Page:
# Solve the equation |x-1|=x-1

Solve the equation:$$|x-1|=x-1$$

My solution:

Case 1 :$$x\ge1$$, Hence $$x-1=x-1$$, therefore infinite solution

Case 2 :$$x<1$$, Hence $$1-x=x-1$$,$$x=1$$, hence no solution

But the solution i saw concept used is $$x\le1$$ in lieu of $$x<1$$

Hence final answer is $$[1,\infty]$$, is this concept correct

• Seems correct to me. Jan 25, 2019 at 11:57
• Take a case |x-a|=1 Jan 25, 2019 at 12:02
• Slight error... make the right bracket (right of the $\infty$) a right parenthesis. In other words, the solution set should be $$[1,\infty)$$ Jan 25, 2019 at 12:13

My solution: if $$|x-1|=x-1$$, then $$x-1 \ge 0$$, hence $$x \ge 1$$. For $$x \ge 1$$ your equations reads as follows: $$x-1=x-1$$.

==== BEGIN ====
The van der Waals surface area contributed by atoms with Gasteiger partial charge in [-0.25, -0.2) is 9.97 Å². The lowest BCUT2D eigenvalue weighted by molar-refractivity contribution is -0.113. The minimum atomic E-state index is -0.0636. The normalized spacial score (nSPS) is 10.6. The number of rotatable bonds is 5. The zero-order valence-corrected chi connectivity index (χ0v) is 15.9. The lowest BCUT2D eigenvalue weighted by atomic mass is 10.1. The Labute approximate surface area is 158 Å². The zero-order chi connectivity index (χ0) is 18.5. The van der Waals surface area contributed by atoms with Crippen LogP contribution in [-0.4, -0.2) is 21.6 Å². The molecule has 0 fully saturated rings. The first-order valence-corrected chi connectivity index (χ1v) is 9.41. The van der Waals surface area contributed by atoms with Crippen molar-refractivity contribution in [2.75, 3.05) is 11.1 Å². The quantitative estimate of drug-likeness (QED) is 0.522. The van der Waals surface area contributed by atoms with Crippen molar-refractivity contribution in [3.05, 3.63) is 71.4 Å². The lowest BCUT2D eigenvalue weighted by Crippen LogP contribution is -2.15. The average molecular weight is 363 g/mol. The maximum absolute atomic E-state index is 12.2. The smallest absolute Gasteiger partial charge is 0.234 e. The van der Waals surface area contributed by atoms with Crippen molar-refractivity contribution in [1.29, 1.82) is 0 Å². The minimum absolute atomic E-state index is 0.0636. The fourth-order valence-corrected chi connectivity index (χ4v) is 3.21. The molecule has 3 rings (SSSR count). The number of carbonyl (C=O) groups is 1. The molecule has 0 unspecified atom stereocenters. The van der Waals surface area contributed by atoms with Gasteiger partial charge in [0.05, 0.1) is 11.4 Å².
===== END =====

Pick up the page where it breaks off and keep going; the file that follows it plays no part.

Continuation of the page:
Hence: $$|x-1|=x-1 \iff x \ge 1.$$

If you were to make case 1 cover $$x \gt 1$$ and case 2 cover $$x \le 1$$ then you would get a similar answer for case 1, i.e. all such $$x \in (1,\infty)$$ satisfy the equation

while for case 2: $$\qquad1-x=x-1 \implies x=1$$

and your combined solution would then be $$x \in (1,\infty) \cup \{1\} = [1,\infty)$$, the same solution as your original method

Your answer is right, apart from the square bracket pointed out in @ElevenEleven's comment ($$\infty$$ can't be the upper end of a closed interval).

Another way to get it is to note that $$|a|=a$$ only when $$a\geq 0$$, so for $$a=x-1$$,

$$|x-1|=x-1$$ implies $$x-1\geq 0$$

which gives you the answer without needing to consider different cases.

Nicely done! Ultimately, you don't need to consider the second case, since $$\lvert t\rvert\neq t$$ for $$t<0,$$ but it doesn't hurt to be thorough. The only thing to change about your conclusion is from $$[1,\infty]$$ to $$[1,\infty),$$ as "$$\infty$$" is a notational convention and not a real number.